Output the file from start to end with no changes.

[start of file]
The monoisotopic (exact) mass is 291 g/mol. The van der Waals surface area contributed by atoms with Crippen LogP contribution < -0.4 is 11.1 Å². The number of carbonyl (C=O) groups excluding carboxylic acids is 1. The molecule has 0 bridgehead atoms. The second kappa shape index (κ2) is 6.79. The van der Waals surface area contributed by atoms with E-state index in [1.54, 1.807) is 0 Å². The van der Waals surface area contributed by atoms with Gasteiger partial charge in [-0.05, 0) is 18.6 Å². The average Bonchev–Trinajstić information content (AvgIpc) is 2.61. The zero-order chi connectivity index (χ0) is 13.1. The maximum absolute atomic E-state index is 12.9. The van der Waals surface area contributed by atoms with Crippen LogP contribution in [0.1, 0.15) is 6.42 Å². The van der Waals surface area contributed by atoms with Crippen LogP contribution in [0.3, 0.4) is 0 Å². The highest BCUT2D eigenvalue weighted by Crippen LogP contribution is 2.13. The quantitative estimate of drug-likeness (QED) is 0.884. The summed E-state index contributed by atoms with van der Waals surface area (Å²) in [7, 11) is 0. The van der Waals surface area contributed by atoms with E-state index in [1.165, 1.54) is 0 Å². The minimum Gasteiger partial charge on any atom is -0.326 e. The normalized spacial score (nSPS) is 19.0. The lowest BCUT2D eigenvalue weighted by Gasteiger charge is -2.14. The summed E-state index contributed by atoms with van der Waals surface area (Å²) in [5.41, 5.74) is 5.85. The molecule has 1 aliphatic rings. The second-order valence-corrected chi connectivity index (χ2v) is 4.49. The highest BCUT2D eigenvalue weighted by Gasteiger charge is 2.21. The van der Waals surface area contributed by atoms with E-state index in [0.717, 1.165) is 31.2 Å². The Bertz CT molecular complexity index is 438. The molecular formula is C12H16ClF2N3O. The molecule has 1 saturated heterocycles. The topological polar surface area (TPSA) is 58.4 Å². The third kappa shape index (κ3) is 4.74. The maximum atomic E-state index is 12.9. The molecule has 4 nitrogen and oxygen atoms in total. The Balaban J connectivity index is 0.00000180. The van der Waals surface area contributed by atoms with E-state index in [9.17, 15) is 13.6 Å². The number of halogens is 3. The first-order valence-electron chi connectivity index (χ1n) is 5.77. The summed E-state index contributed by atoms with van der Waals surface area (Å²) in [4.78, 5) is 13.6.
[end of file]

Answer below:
The monoisotopic (exact) mass is 291 g/mol. The van der Waals surface area contributed by atoms with Crippen LogP contribution < -0.4 is 11.1 Å². The number of carbonyl (C=O) groups excluding carboxylic acids is 1. The molecule has 0 bridgehead atoms. The second kappa shape index (κ2) is 6.79. The van der Waals surface area contributed by atoms with E-state index in [1.54, 1.807) is 0 Å². The van der Waals surface area contributed by atoms with Gasteiger partial charge in [-0.05, 0) is 18.6 Å². The average Bonchev–Trinajstić information content (AvgIpc) is 2.61. The zero-order chi connectivity index (χ0) is 13.1. The maximum absolute atomic E-state index is 12.9. The van der Waals surface area contributed by atoms with Crippen LogP contribution in [0.1, 0.15) is 6.42 Å². The van der Waals surface area contributed by atoms with Crippen LogP contribution in [0.3, 0.4) is 0 Å². The highest BCUT2D eigenvalue weighted by Crippen LogP contribution is 2.13. The quantitative estimate of drug-likeness (QED) is 0.884. The summed E-state index contributed by atoms with van der Waals surface area (Å²) in [7, 11) is 0. The van der Waals surface area contributed by atoms with E-state index in [1.165, 1.54) is 0 Å². The minimum Gasteiger partial charge on any atom is -0.326 e. The normalized spacial score (nSPS) is 19.0. The lowest BCUT2D eigenvalue weighted by Gasteiger charge is -2.14. The summed E-state index contributed by atoms with van der Waals surface area (Å²) in [5.41, 5.74) is 5.85. The molecule has 1 aliphatic rings. The second-order valence-corrected chi connectivity index (χ2v) is 4.49. The highest BCUT2D eigenvalue weighted by Gasteiger charge is 2.21. The van der Waals surface area contributed by atoms with E-state index in [0.717, 1.165) is 31.2 Å². The Bertz CT molecular complexity index is 438. The molecular formula is C12H16ClF2N3O. The molecule has 1 saturated heterocycles. The topological polar surface area (TPSA) is 58.4 Å². The third kappa shape index (κ3) is 4.74. The maximum atomic E-state index is 12.9. The molecule has 4 nitrogen and oxygen atoms in total. The Balaban J connectivity index is 0.00000180. The van der Waals surface area contributed by atoms with E-state index in [9.17, 15) is 13.6 Å². The number of halogens is 3. The first-order valence-electron chi connectivity index (χ1n) is 5.77. The summed E-state index contributed by atoms with van der Waals surface area (Å²) in [4.78, 5) is 13.6.